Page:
Friday, March 16, 2012

An Impressive Wall Chart of History

On Tuesday, when I stopped in at St. P's thrift store, and they had their massive sale, I picked up this book:
As usual, the manager's winsome description gave me a chuckle. Please note the price; I bought this book for a dollar - yippee! I should add that I've been wanting this book, and looking for a copy for homeschooling, for several years, but winced at the usual price.
It's truly a wall chart. I laid it out so you could see. I've tried to get this photo in the center, but it will not cooperate!
This is the kind of thing we classical teachers adore. It's chronological, and very visual. When kids see it all laid out like this, they begin to get a glimpse of how historical events are overlapping, or occurring simultaneously on the timeline.
If you look at the photo above, you'll see the very first reason I fell in love with this chart: the linkage of men, from Adam to Moses. I'm sorry you can't read it. The picture shows that Adam's and Methusaleh's lives overlapped, and then the linking continued to Shem, and them to Isaac, then to Levi, them to Amram, and then to Moses. This is only a total of seven men - seven! Isn't it astounding to realize that the events in the Garden of Eden could have passed among only seven humans, in order to reach the mind of Moses, who then put the information into the Scriptural account. No wonder he could be so detailed and accurate. It's hard for us to conceive, since we are short-lived compared to these men.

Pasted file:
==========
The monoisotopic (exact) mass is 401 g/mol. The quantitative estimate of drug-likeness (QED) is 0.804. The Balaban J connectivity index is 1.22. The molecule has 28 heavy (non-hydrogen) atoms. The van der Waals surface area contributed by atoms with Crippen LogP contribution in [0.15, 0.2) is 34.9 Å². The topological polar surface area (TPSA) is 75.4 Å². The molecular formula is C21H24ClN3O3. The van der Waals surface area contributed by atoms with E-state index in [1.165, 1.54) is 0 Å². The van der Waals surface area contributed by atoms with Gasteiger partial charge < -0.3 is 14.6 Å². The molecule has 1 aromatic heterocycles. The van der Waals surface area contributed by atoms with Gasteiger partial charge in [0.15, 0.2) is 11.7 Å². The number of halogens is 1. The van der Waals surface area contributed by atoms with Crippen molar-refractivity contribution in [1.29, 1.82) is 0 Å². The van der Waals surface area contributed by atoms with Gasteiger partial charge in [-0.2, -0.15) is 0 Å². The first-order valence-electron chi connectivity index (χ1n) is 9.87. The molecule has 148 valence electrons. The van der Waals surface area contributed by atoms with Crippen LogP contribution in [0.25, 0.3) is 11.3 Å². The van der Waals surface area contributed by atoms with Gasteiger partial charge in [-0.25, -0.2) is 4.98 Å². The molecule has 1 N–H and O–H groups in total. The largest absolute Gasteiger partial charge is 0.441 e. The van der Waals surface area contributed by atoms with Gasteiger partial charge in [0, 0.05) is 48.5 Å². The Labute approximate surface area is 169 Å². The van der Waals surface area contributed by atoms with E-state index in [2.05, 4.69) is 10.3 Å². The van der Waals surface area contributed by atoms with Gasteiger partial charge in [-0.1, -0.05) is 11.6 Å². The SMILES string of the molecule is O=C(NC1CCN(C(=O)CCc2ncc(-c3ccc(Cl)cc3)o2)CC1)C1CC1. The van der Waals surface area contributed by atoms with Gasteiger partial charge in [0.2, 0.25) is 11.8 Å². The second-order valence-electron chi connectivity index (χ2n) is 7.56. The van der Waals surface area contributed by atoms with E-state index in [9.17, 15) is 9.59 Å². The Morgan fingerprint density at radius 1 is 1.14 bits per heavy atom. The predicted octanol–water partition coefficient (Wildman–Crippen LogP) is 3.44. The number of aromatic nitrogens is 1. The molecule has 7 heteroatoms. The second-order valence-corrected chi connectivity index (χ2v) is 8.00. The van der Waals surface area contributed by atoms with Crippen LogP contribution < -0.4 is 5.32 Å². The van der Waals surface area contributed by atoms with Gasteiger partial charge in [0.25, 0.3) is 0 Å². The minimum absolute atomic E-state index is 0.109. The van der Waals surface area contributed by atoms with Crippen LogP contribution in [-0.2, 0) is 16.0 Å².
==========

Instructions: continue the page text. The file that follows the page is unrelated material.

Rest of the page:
Here's a spot on the timeline showing the change of the Roman Republic as it disintegrated into a chaos of empire.
The little tag said that the book only covers the Western world, but this is not so. The nations in Asia and the dynasties of China , and later India, are included as well. However, the chart is heavily weighted to the European world and its surrounds.

This is the last page. Note how packed the lines have become, how complicated our political world has grown. The page on the right covers only 1750 to the present. I'm sad to say that, this year in history, Julia is studying 1600-1850. Next year we'll spend the whole year on 1850-present. What a lot of time we spend on recent history, and what a lot of history on this chart is never, ever studied by students at all!!
I consider myself as following a Classical method, but frankly we should delve more deeply into older history. We show our vanity and foolishness when we assume our own times are more worthy of study than older ones. What do you think?

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